Note: HB 2201 of 2015 requires the Public Utility Commission to investigate and adopt new net metering and interconnection rules. The bill prohibits cross-subsidization of ratepayers potentially caused by net metering tariffs and limits IOUs from allowing more than 3% of aggregate load to be generated by solar power. The Commission opened a new proceeding (GO 258.3) in September 2018 to investigate the state's net metering rules. The summary below describes the current net metering rules.
Eligibility and Availability
Net metering in West Virginia is available to all retail electricity customers. System capacity limits vary depending on the customer type, according to the following table.
| 50 kW
| 1 MW
Systems that generate electricity using "alternative" or "renewable energy" resources are eligible for net metering, including photovoltaics (PV), wind, geothermal, biomass, landfill gas, run of the river hydropower, biofuels, fuel cells, and combined heat and power (technically called "recycled energy" in the rules).
Net metering may be accomplished using a single, bi-directional meter or two meters. In the event that two meters are used, the net number of kWh for billing purposes will be determined by subtracting the amount of electricity flowing from the customer to the utility from the amount of electricity flowing from the utility to the customer. Net-metering tariffs must be identical in rate structure, retail-rate components, and monthly charges, to the tariff for which the customer would qualify if that customer were not a customer-generator. Customers on a time-of-use (TOU) tariff are permitted to net meter.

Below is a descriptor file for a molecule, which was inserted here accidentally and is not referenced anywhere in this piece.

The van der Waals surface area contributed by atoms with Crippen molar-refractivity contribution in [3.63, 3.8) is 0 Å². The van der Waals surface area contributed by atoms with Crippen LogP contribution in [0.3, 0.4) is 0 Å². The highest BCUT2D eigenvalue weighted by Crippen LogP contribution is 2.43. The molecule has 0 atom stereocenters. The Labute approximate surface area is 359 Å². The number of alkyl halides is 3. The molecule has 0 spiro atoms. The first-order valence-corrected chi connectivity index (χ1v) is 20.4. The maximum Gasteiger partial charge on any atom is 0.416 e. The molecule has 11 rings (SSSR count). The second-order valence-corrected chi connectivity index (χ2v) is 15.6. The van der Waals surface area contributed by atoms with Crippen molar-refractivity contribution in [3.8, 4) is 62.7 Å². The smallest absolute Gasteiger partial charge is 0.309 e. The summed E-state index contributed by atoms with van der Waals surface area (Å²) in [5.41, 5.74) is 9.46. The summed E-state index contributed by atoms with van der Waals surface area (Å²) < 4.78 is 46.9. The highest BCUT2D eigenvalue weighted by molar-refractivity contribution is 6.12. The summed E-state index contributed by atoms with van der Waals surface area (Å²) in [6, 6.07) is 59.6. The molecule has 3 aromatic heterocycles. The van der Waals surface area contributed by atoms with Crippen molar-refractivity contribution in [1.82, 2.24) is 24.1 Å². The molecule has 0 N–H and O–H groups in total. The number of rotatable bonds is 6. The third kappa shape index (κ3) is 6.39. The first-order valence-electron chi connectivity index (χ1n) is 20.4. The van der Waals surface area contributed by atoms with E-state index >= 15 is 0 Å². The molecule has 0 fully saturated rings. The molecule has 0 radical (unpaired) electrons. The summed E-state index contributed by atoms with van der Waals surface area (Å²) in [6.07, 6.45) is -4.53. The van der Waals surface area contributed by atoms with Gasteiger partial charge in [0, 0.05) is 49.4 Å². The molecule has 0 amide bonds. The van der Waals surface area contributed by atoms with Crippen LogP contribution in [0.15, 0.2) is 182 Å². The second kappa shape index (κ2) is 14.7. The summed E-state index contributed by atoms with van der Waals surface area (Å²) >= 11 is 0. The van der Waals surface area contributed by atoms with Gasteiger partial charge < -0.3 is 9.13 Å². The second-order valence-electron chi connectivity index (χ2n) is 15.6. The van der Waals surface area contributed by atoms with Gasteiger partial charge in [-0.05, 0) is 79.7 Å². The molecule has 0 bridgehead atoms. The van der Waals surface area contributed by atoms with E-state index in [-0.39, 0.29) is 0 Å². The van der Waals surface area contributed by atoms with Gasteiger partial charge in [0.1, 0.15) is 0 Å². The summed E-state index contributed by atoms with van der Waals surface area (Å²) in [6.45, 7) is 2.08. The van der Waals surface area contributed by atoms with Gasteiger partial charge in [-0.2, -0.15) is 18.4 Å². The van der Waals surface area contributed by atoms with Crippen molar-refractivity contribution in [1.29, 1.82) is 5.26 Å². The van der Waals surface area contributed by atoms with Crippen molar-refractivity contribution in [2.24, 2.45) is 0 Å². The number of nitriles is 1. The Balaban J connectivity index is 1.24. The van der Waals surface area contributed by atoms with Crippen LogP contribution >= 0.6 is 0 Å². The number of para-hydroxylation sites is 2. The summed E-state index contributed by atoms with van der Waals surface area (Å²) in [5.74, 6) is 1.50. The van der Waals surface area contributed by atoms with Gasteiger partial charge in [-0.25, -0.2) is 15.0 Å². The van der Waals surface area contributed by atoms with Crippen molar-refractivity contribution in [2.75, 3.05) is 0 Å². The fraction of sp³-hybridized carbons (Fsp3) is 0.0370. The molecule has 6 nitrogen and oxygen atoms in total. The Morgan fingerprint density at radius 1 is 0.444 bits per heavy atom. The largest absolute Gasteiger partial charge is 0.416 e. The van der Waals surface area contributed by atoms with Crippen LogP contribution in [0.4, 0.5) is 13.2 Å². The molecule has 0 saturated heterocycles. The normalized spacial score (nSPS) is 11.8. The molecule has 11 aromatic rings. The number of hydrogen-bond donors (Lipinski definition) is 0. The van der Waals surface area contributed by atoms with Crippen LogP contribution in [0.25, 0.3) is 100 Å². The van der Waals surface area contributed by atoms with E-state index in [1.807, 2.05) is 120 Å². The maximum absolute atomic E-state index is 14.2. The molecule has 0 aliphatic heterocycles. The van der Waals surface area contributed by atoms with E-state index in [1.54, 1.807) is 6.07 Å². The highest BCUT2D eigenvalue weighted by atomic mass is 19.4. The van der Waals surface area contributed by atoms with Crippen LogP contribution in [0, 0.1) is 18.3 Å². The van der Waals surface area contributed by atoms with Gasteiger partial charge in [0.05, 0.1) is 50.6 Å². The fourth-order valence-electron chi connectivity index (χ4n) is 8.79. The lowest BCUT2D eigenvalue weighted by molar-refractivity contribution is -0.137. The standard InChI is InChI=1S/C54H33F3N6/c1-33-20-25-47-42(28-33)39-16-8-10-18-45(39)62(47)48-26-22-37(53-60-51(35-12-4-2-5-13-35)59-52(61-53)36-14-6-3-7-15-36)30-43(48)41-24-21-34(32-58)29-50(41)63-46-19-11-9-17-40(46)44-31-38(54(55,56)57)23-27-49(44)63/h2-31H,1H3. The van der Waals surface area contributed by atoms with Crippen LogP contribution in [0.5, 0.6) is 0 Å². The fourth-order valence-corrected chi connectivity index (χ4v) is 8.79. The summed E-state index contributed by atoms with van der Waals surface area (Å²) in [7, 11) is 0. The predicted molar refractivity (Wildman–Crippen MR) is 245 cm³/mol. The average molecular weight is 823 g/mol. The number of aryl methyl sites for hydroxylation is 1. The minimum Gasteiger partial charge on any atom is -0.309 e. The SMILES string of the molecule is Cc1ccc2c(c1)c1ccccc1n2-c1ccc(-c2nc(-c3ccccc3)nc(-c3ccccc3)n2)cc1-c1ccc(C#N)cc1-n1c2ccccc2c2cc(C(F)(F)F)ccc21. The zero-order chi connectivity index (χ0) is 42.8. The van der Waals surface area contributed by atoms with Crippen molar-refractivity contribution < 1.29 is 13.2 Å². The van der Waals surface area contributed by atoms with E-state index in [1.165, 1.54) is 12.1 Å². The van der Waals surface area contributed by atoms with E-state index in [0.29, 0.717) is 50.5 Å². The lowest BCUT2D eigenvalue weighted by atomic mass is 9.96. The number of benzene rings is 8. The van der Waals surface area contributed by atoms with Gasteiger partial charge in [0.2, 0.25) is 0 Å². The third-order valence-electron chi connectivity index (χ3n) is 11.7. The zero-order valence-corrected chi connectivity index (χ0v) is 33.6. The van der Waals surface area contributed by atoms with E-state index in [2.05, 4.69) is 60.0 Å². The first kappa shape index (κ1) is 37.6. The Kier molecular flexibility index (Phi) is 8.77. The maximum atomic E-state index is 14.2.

Each customer with a net-metered system up to 50 kW must carry a minimum of $100,000 in liability insurance. Customers with systems greater than 50 kW and up to 500 kW are required to carry a minimum of $500,000, and customers with systems greater than 500 kW must carry a minimum of $1 million in liability insurance.
Net Excess Generation
Net excess generation (NEG) may be carried over to a customer-generator's next bill as a kilowatt-hour (kWh) credit at retail rate and may be rolled over, indefinitely. The credits may only be applied to the energy portion of the bill (not fixed costs or demand charges, for example).
Alternative Energy Credits
General Order 184.32 states that in order to claim alternative energy credits, customer generators and behind the meter generators (BTMs) must certify their resource with the Public Utiliity Commission and then file an Alternative or Renewable Meter Generation. Customer generators and BTMs shall own alternative energy credits unless they have contracted by a third party to provide generation, in which case the third party owns the credits.
Customer generators and BTMs with systems above 10 kW must have meters that meet American National Standards Institute (ANSI) C-12 meter standards. Systems below 10 kW are permitted to make generation measurements based upon system inverters or may also have meters that meet ANSI C-12 standards.
Customers may aggregate meters (either physically or virtually) and apply net metering credits earned on one meter to additional meters, as long as they are located within two miles of the point of generation. The associated costs of meter aggregation are the responsibility of the customer.
The West Virginia Public Service Commission (PSC) approved consensus filings regarding net metering and interconnection guidelines in December 2006. The approved consensus provisions include proposed rules that apply to all electric utilities in the state. Utility tariffs incorporating the consensus net-metering provisions took effect in March 2007. In June 2010, the PSC adopted new net metering and interconnection procedures. In May 2011, the PSC clarified the definition of "run-of -river hydropower" to match the definition in the Alternative and Renewable Energy Portfolio Standard